When you sit down in front of your computer, you have your thoughts, your ideas, and your beliefs. You do your very best to deliver these hatchlings to others, and have to have faith that what you have to say is both vital and entertaining. Faith, such an easily swayed concept. The clay that we leave out on the shelf allowing life to mold and change at its will.
It baffles me how I can read through a chapter and feel proud of what I just accomplished, and then later read the exact same words and want to wear out the delete key. It’s the way of the human psyche. We do it with our mirrors, our jobs, and every other aspect of our lives. Why should writing be any different?
Yesterday, while exploring the Fernbank Museum I ran across something that made me question the way that I designed a character in my novel. Something that I had put tons of research into and months working out the kinks. This one little thought made me question all the hard work that I had done. This then left me doubting if I should even waste my time writing all of this because it will never see the light of day. And in a weak moment, I nearly destroyed a book.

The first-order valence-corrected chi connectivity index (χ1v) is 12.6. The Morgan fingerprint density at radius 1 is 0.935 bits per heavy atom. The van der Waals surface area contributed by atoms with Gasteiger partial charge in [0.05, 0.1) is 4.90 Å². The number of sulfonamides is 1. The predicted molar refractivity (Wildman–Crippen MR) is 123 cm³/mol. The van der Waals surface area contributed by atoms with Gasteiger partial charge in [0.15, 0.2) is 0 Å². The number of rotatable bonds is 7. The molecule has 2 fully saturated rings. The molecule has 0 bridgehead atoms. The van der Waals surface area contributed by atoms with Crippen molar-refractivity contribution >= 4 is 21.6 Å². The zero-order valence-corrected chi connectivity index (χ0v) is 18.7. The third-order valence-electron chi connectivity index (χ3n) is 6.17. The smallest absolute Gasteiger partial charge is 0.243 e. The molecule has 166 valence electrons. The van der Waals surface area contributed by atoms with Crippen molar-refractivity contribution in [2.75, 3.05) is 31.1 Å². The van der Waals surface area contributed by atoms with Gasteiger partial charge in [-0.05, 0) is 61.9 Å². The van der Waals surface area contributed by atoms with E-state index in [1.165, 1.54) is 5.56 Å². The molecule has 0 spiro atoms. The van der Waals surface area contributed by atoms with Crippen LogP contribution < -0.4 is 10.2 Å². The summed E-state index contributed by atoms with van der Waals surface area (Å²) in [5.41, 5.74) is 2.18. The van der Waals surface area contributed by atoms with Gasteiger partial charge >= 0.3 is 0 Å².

Self-doubt is a viscous cruel tool that the brain will use to help us take easy roads. To not start that art project, to not say hello to the nice stranger, to not submit the resume. If we allow it to, it will let us remain on the couch and watch the successes of others. While we, wait for someone else to tell us that “we can do it”.
I ignored this voice in my head. I made notes of my questions and then went back to my research. It may be crap, but I will give it a chance to defend itself. I put the self doubt on the bench, and I took my place at bat. Self doubt will have to sit this one out while I will swing. I may miss, but at least I tried.